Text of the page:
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Eric Gagne, once the king of L.A., officially calls it a career


And so it ends, without thunder in the baseball heavens, without even a real goodbye, just memories of a stage once so exhilarating it seemed to shake all of Los Angeles.

Eric Gagne, one of the most exciting players in Dodgers’ history, has officially announced his retirement to the Canadian website

This would be the Gagne who won a Cy Young, who set a record for consecutive saves that may never be broken, who entered the stadium to a rock song that announced domination.

And the same one linked in the Mitchell Report to HGH, who was released by the Milwaukee Brewers, spent last season with an independent team in Canada and finally failed this spring in a comeback attempt with the Dodgers.

The highs were like few have ever dreamed, but now after two Tommy John surgeries on his elbow and back surgery, the memories are clouded by his drug use.

Gagne finally admitted he used HGH on Feb. 21 to Times columnist T.J. Simers, telling him:

"I did. I hate to talk about it. It just doesn't do anyone any good. But I thought it would help me get better when I hurt my knee. I just don't want that to sound as an excuse.

"I'm so ashamed. It wasn't smart. If I knew what I know now. . . . I didn't need it. I regret it so much, just now maybe getting over the guilt. It was stupid."

There was a stretch when he was the most unhittable pitcher in baseball. So good that he was scary.

By the time he came to the Dodgers’ camp this season, however, it was mostly wishful thinking. He could not find the old magic, giving up six runs in 2 2/3 innings.

The Dodgers assigned him to their minor league camp, but Gagne had to sense there would be no storybook comeback to complete his career. He asked for his release and no other team came calling.

So at age 34, he has called it a career. He’s made his millions, known his glory, so it isn’t like we should feel sorry for him. Still, there’s a lasting feeling of what might have been.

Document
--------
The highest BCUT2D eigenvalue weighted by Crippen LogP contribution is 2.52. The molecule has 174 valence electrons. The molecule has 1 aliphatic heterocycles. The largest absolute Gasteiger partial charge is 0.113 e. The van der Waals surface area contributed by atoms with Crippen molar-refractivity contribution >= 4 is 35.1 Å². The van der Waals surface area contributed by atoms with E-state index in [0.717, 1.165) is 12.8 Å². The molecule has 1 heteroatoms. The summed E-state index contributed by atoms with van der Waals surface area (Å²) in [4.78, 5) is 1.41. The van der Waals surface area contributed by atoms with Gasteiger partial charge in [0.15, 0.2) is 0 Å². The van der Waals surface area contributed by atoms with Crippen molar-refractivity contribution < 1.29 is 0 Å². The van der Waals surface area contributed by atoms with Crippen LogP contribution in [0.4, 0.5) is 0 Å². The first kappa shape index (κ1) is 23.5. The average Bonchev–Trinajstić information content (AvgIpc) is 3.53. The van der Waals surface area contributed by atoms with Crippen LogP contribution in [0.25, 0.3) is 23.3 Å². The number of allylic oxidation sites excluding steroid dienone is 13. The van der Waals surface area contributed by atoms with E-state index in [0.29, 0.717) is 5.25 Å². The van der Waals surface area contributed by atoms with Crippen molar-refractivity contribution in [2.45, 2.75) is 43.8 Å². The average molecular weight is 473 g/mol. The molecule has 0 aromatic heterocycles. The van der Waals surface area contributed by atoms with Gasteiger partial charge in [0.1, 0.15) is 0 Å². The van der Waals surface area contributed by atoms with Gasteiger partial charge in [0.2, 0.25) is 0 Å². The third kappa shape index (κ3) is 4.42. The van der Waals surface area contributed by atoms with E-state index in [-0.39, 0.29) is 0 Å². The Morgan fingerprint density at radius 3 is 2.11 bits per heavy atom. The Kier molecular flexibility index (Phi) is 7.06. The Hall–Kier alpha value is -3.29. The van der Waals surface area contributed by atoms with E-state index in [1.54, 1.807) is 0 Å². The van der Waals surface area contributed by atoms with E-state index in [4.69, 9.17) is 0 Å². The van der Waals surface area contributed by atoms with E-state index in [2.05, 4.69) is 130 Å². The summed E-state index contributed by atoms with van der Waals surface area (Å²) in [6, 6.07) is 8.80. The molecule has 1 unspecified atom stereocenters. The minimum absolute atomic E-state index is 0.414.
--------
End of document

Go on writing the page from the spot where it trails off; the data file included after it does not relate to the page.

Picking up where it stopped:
-- Steve Dilbeck

Photo: Eric Gagne with the Dodgers in 2005. Credit: Francis Specker / Associated Press.

Comments () | Archives (10)

The comments to this entry are closed.

I think he made the right decision. I figured he was done when he pitched poorly during spring training. He had a fine career...with the Dodgers, anyway.

Manny, Eric, we are as shamed as other teams. Between the cheating, dishonesty and no salary cap this game is a farce. It needs to be cleaned up and returned to parity with some fairness for smaller markets thans us and NY, Boston and Chicago

Drug cheat, fraud and embarrassment to the sport. Somewhere a very promising individual did not get a shot to play Major League Baseball because Eric Gagne stole his roster spot.

Bon chance, Eric. Thank you for so many happy memories. You were the only truly great thing about many of those early 2000's Dodger teams.

Without HGH, this isn't even a story. He certainly wouldn't have made it a ten year career, won a Cy Young or earned millions.

He may have missed his roster spot but he has his self respect unlike these cheating ball players.

This 'roid head should be stricken from the books.

Good riddance to bad rubbish.

such bitterness by people. there are cheaters everywhere. and there will be forever. it's human nature. i enjoyed watching gagne and wish him well. it's too bad about the HGH, but we don't know how much he used and for what, nor which batters were using when they faced him. and the jury is still out on whether it really helped anyone. face it, we all were enthralled by "game over." why can't we all just enjoy the memories?

HI Dodger Fan,

Memories? Are you telling me that if you went out with Miss USA, then later found out that she was a cheat, you'd remember only the good times? I'd be making sure that I didn't pick up a STD!

As for us not knowing the affects of steroids and HGH, you're right. It's perfectly okay to assume that Barry Bonds hit 73 HRs in a season all on his own. After all, it's been done so many times.

cheater or not.....what a great summer when he was on his roll. I was at the game when he broke the record and the place was absolutely rockin. Baseball is sooooo boring. Guys like Gagne brought life to the game and it was great.


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